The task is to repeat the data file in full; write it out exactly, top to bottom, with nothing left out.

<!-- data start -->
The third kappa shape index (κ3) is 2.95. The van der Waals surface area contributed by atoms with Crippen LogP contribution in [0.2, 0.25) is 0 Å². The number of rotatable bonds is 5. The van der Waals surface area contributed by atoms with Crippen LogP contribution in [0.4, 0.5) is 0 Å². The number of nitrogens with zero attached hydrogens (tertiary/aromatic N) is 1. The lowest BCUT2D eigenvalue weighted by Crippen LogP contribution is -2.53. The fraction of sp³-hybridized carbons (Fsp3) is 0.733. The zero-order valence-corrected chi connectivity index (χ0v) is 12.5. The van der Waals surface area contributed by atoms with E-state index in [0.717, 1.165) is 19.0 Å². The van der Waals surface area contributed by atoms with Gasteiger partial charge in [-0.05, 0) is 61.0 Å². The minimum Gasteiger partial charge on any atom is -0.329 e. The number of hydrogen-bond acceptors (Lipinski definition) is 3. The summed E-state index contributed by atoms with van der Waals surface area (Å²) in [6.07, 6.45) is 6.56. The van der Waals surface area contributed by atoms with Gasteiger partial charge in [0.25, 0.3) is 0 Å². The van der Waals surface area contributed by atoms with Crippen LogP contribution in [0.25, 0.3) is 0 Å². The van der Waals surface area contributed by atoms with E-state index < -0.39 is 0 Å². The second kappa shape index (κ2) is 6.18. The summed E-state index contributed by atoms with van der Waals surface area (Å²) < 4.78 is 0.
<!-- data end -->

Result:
The third kappa shape index (κ3) is 2.95. The van der Waals surface area contributed by atoms with Crippen LogP contribution in [0.2, 0.25) is 0 Å². The number of rotatable bonds is 5. The van der Waals surface area contributed by atoms with Crippen LogP contribution in [0.4, 0.5) is 0 Å². The number of nitrogens with zero attached hydrogens (tertiary/aromatic N) is 1. The lowest BCUT2D eigenvalue weighted by Crippen LogP contribution is -2.53. The fraction of sp³-hybridized carbons (Fsp3) is 0.733. The zero-order valence-corrected chi connectivity index (χ0v) is 12.5. The van der Waals surface area contributed by atoms with E-state index in [0.717, 1.165) is 19.0 Å². The van der Waals surface area contributed by atoms with Gasteiger partial charge in [-0.05, 0) is 61.0 Å². The minimum Gasteiger partial charge on any atom is -0.329 e. The number of hydrogen-bond acceptors (Lipinski definition) is 3. The summed E-state index contributed by atoms with van der Waals surface area (Å²) in [6.07, 6.45) is 6.56. The van der Waals surface area contributed by atoms with Gasteiger partial charge in [0.25, 0.3) is 0 Å². The van der Waals surface area contributed by atoms with Crippen LogP contribution in [0.25, 0.3) is 0 Å². The van der Waals surface area contributed by atoms with E-state index < -0.39 is 0 Å². The second kappa shape index (κ2) is 6.18. The summed E-state index contributed by atoms with van der Waals surface area (Å²) < 4.78 is 0.